Rabat - Ytto Foundation, an association that works to end violence against women released a troubling report on the situation of women in remote areas of the High Atlas.
Rabat – Ytto Foundation, an association that works to end violence against women released a troubling report on the situation of women in remote areas of the High Atlas.
The association went to very remote villages only to find out that among the 743 women interviewed, 83% were married before the age of 18.
In addition to the 70 volunteers who remained 2-3 days in each of the eight villages, a medical team was in charge of providing medical care and conducting consultations.
The report cited by Telquel Magazine revealed that there were dramatic medical consequences of early marriage, including a high rate of miscarriages, which cause serious genital diseases.
The report also found that early marriages keep young girls from going to school. If 43% of girls do not go to school because they have to focus on their domestic work, 20% do not go because their husbands simply said no.
In addition, only 7% of marriages are legalized while the majority remains customary. “In these cases, the girls get abandoned, repudiated, therefore considered as single mothers deprived of their rights to alimony and inheritance,” Najat Lkhich, President of Ytto Foundation, was quoted by Telquel as saying.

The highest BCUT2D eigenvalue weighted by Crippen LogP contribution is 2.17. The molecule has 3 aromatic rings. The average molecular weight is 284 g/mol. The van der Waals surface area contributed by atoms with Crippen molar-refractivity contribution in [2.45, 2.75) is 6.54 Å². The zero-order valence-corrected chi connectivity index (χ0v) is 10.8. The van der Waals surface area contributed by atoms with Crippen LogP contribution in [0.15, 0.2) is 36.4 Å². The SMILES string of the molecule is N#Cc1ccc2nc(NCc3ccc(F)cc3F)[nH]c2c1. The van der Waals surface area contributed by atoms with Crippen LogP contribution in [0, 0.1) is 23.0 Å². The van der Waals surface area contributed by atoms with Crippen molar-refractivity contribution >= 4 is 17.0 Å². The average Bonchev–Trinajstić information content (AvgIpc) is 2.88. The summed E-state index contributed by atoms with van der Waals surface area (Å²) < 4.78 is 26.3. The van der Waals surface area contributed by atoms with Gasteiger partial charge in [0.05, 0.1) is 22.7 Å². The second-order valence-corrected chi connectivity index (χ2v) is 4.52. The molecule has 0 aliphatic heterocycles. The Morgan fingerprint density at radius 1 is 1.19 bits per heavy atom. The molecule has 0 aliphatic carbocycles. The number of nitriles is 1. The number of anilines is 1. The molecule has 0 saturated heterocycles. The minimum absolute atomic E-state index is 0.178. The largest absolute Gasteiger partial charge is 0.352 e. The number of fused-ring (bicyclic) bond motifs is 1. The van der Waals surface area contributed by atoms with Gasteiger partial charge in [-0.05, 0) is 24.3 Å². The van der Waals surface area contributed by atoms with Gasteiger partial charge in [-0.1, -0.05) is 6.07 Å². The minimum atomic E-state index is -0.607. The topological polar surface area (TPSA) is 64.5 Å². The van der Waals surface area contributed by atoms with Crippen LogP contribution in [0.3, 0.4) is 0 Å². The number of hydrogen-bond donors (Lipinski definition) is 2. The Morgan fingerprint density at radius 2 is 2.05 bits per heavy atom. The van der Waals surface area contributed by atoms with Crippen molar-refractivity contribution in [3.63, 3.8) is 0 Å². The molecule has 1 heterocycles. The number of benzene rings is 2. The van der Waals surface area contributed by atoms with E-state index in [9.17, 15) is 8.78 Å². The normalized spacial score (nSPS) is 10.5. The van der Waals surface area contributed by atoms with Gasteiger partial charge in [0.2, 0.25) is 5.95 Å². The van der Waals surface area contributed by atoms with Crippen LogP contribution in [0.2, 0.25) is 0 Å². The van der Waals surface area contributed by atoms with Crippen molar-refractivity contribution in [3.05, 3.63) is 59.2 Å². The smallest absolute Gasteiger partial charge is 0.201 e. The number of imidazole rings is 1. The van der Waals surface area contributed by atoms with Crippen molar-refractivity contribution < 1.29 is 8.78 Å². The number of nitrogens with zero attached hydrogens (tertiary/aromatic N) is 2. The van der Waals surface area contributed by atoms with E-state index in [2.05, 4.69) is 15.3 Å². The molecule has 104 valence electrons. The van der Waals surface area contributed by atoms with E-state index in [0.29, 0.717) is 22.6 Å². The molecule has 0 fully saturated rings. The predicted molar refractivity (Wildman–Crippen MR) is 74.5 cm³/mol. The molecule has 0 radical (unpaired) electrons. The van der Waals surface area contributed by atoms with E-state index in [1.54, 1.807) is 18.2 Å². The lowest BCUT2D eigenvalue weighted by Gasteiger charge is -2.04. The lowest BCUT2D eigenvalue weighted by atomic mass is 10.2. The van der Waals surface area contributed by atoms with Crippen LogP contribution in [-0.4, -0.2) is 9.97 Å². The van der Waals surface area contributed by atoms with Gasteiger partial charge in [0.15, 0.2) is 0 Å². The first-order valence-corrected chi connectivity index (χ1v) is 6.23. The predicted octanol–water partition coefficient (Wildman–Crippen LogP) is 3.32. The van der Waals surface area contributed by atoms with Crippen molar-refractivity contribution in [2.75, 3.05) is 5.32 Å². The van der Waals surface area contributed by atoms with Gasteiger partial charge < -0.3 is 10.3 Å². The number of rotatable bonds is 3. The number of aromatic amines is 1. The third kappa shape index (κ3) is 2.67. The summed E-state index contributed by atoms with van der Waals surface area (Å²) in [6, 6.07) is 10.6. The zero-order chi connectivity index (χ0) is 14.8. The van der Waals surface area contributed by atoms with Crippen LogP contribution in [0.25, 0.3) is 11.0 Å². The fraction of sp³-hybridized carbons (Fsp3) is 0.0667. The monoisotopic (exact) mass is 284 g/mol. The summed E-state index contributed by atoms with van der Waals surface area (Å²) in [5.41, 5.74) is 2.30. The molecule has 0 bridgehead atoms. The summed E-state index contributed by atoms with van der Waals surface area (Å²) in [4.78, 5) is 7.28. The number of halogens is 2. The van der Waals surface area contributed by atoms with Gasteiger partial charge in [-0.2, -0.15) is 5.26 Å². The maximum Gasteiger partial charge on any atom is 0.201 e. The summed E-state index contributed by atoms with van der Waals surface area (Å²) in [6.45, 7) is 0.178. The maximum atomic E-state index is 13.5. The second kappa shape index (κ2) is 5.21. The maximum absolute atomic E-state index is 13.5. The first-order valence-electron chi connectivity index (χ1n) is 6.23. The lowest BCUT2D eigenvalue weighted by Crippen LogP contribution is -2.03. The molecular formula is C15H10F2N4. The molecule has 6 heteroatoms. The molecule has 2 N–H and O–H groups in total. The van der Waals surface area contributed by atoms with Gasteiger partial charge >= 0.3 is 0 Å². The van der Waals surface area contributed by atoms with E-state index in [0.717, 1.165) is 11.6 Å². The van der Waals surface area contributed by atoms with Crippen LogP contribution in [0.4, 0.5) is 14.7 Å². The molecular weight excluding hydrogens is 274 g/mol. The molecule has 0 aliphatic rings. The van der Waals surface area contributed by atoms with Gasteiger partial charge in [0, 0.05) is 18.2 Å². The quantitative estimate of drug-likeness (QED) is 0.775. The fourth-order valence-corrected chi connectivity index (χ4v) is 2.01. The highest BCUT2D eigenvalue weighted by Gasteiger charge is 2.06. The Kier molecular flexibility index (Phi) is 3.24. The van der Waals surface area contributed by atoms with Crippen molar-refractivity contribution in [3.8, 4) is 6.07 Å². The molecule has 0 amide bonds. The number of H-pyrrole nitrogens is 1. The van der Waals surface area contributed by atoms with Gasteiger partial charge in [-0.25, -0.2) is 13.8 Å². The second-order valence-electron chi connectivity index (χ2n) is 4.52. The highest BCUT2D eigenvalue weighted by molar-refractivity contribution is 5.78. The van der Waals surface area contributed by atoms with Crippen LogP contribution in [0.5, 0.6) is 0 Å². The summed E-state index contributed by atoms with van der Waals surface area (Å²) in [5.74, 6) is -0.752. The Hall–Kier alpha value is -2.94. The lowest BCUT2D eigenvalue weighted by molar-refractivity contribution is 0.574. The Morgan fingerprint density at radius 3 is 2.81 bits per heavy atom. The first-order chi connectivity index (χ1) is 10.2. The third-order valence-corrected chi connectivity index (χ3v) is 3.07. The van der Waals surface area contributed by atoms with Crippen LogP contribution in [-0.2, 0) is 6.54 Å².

Therefore, the association, armed with the shocking figures, calls upon the government to intervene. “We are advocates of these little girls since neither the families nor the policymakers care about their fate,” Lkhich said.
“We will challenge the government with the report we have made. If nothing is done, we will sue those decision makers who do nothing,” she warningly added.
The operation by Ytto Foundation was supported by UNICED and funded by UN Women.
Malika El Atifi from UNICEF expressly asked the government to strengthen social services to protect children in the country, adding that early marriage was precisely “both cause and effect of the vulnerability of girls.”
From its part, UN Women, through its representative Ghita El Khirary, asked the authorities that “the family code respects the international commitments of Morocco”, recalling that the new constitution of 2011establishes the primacy of international conventions, including the rights of children, over internal laws.
Photo credit: Will Matsuda
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